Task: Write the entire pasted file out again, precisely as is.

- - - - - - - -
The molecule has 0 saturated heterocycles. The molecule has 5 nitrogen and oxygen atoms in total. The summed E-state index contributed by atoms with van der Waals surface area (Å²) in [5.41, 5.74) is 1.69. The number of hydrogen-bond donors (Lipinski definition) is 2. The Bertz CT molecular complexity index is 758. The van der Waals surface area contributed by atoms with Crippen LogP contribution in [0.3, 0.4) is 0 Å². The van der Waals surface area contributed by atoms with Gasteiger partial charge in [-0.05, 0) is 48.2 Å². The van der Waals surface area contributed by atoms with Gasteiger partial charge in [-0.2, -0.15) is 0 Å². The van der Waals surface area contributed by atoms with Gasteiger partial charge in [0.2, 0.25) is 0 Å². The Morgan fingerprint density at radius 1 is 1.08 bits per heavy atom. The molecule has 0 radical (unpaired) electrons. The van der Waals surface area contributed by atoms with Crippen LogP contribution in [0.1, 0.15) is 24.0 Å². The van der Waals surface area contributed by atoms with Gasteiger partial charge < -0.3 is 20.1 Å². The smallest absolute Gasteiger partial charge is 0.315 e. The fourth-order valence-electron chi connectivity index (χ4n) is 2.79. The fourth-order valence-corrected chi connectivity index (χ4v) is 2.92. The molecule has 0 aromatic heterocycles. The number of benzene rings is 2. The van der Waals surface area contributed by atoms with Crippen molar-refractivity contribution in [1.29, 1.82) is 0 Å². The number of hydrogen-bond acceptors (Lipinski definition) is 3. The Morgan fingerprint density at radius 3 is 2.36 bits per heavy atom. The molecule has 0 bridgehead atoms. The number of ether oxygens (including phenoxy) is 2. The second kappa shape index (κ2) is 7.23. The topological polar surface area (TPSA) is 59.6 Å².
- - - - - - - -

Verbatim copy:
The molecule has 0 saturated heterocycles. The molecule has 5 nitrogen and oxygen atoms in total. The summed E-state index contributed by atoms with van der Waals surface area (Å²) in [5.41, 5.74) is 1.69. The number of hydrogen-bond donors (Lipinski definition) is 2. The Bertz CT molecular complexity index is 758. The van der Waals surface area contributed by atoms with Crippen LogP contribution in [0.3, 0.4) is 0 Å². The van der Waals surface area contributed by atoms with Gasteiger partial charge in [-0.05, 0) is 48.2 Å². The van der Waals surface area contributed by atoms with Gasteiger partial charge in [-0.2, -0.15) is 0 Å². The van der Waals surface area contributed by atoms with Gasteiger partial charge in [0.2, 0.25) is 0 Å². The Morgan fingerprint density at radius 1 is 1.08 bits per heavy atom. The molecule has 0 radical (unpaired) electrons. The van der Waals surface area contributed by atoms with Crippen LogP contribution in [0.1, 0.15) is 24.0 Å². The van der Waals surface area contributed by atoms with Gasteiger partial charge < -0.3 is 20.1 Å². The smallest absolute Gasteiger partial charge is 0.315 e. The fourth-order valence-electron chi connectivity index (χ4n) is 2.79. The fourth-order valence-corrected chi connectivity index (χ4v) is 2.92. The molecule has 0 aromatic heterocycles. The number of benzene rings is 2. The van der Waals surface area contributed by atoms with Crippen molar-refractivity contribution in [1.29, 1.82) is 0 Å². The number of hydrogen-bond acceptors (Lipinski definition) is 3. The Morgan fingerprint density at radius 3 is 2.36 bits per heavy atom. The molecule has 0 bridgehead atoms. The number of ether oxygens (including phenoxy) is 2. The second kappa shape index (κ2) is 7.23. The topological polar surface area (TPSA) is 59.6 Å².